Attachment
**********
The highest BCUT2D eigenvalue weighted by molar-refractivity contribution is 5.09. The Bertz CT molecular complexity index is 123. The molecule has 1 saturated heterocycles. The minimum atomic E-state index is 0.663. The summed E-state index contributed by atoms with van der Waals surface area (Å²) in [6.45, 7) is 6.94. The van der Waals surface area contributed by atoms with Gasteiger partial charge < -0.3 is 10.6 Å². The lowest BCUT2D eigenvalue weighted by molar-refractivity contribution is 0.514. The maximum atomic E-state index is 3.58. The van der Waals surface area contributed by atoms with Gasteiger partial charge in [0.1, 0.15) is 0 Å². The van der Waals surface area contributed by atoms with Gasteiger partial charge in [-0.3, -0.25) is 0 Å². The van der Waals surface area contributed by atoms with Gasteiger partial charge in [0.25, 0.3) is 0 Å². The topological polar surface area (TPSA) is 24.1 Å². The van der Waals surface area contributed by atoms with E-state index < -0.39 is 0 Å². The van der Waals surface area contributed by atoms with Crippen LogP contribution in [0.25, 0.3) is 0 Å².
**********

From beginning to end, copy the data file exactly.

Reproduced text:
The highest BCUT2D eigenvalue weighted by molar-refractivity contribution is 5.09. The Bertz CT molecular complexity index is 123. The molecule has 1 saturated heterocycles. The minimum atomic E-state index is 0.663. The summed E-state index contributed by atoms with van der Waals surface area (Å²) in [6.45, 7) is 6.94. The van der Waals surface area contributed by atoms with Gasteiger partial charge < -0.3 is 10.6 Å². The lowest BCUT2D eigenvalue weighted by molar-refractivity contribution is 0.514. The maximum atomic E-state index is 3.58. The van der Waals surface area contributed by atoms with Gasteiger partial charge in [0.1, 0.15) is 0 Å². The van der Waals surface area contributed by atoms with Gasteiger partial charge in [-0.3, -0.25) is 0 Å². The van der Waals surface area contributed by atoms with Gasteiger partial charge in [0.25, 0.3) is 0 Å². The topological polar surface area (TPSA) is 24.1 Å². The van der Waals surface area contributed by atoms with E-state index < -0.39 is 0 Å². The van der Waals surface area contributed by atoms with Crippen LogP contribution in [0.25, 0.3) is 0 Å².